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Walkthrough: Basic HTML Editing in Visual Web Developer
The Microsoft Visual Web Developer Web development tool provides a rich HTML editing experience that lets you work in WYSIWYG mode for visualizing Web pages and also lets you work directly with HTML markup for finer control. This walkthrough introduces you to the HTML editing features of Visual Web Developer.
Tasks illustrated in this walkthrough include the following:
Creating and editing HTML in Design view.
Creating and editing HTML in Source view.
Using Split view.
Using navigation tools to move quickly through your HTML tags.
In order to complete this walkthrough, you will need the following:
A general understanding of Visual Web Developer.
For an introduction to creating Web pages in Visual Web Developer, see Walkthrough: Creating a Basic Web Page in Visual Web Developer.
If you have already created a Web site in Visual Web Developer (for example, by completing Walkthrough: Creating a Basic Web Page in Visual Web Developer), you can use that Web site and go to the next section. Otherwise, create a new Web site and page by following these steps.
To create a file system Web site
Open Visual Web Developer.
On the File menu, click New Web Site.
The New Web Site dialog box appears.
Under Visual Studio installed templates, click ASP.NET Web Site.
In the Location box, enter the name of the folder where you want to keep the pages of the Web site.
For example, type the folder name C:\WebSites.
In the Language list, click the programming language that you prefer to work in.
Visual Web Developer creates the folder and a new page named Default.aspx.
In this part of the walkthrough, you will learn how to work in Design view, which provides a WYSIWYG-like view of the page. You can add text by typing, as you would in a word processing program. You can format text directly with formatting commands or by creating in-line styles.
Design view displays your page in a way that is similar to how it will appear in a browser, with some differences. The first difference is that in Design view, the text and elements are editable. The second difference is that to help you edit your pages, Design view displays some elements and controls that will not appear in the browser. Additionally, some elements, such as HTML tables, have a special Design view rendering that adds additional space for the editor. Overall, Design view helps you visualize your page, but it is not an exact representation of how the page will render in a browser.
To add and format static HTML in Design view
If you are not in Design view, click Design, which is located at the lower left of the window.
At the top of the page, type ASP.NET Web Page.
Highlight the text to select it, and then on the Formatting toolbar click Heading 1.
Press ENTER after ASP.NET Web Page, and then type This page is powered by ASP.NET.
Highlight the text, then, on the Format menu, click New Style.
The New Style dialog box appears.
Click to check the Apply new style to document selection box.
Select a font from the font-family dropdown list and then click Apply.
The font family is applied to the selected text.
Under Category, click Block, and then select (value) from the line-height dropdown list. Enter a value for line height.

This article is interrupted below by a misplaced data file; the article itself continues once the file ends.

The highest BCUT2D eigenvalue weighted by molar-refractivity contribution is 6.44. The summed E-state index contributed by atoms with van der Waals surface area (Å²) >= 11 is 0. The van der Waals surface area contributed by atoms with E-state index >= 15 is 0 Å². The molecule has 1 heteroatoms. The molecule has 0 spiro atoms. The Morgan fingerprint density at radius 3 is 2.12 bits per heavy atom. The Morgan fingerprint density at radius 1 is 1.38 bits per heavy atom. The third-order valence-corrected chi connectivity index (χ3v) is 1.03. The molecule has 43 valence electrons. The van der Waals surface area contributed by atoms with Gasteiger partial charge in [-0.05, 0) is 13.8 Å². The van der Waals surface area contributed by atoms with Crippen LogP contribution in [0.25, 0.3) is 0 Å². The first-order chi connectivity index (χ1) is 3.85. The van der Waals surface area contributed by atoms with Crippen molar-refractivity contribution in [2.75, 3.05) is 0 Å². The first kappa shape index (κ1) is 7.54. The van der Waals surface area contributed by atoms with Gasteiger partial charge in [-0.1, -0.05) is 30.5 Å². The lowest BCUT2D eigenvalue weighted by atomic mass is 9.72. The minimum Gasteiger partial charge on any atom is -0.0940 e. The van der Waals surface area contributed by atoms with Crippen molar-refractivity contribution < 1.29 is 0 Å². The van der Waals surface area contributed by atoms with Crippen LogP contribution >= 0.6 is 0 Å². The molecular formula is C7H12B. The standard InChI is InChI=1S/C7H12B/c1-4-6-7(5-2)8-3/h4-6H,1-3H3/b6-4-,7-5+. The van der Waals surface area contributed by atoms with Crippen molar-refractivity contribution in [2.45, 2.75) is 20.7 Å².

Select (value) from the letter-spacing dropdown list. Enter a value for letter spacing. Click Apply to see the values applied to the selected text.
Viewing Tag Information
When you are working in Design view, you might find it useful to see the design surface tags, such as div and span, and others that do not have a visual rendering.
To see HTML design surface tags in Design view
On the View menu, point to Visual Aids, and make sure that ASP.NET Non-visual Controls is selected.
The designer displays symbols for paragraphs, line breaks, and other tags that do not render text. The symbols are not all shown at the same time, but when you click a visual element, the non-visual element that precedes it is shown.
Adding Controls and Elements
In Design view, you can drag controls from the toolbox onto the page. You can add some elements, such as HTML tables, using a dialog box. In this section, you will add some controls and a table so that you have elements to work with later in the walkthrough.
To add controls and a table
Put the cursor to the right of the text This page is powered by ASP.NET, and then press ENTER.
From the Standard group in the Toolbox, drag a TextBox control onto the page and drop it in the space you created in the preceding step.
You can also add a control by double-clicking it.
Drag a Button control onto the page and drop it to the right of the TextBox control that you added in the preceding step.
The TextBox and Button controls are ASP.NET Web server controls, not HTML elements.
Put the cursor to the right of the Button control and then press ENTER.
On the Table menu, click Insert Table.
The Insert Table dialog box appears.
The Insert Table dialog box provides options for configuring the table that you are creating. However, for this walkthrough, you can use a default table layout.
Design view provides builders and other tools to help you create HTML elements that require property settings.
To create a hyperlink
In the text This page is powered by ASP.NET, highlight ASP.NET to select it.
On the Format menu, click Convert to Hyperlink.
The Hyperlink dialog box appears.
In the URL box, type http://www.asp.net.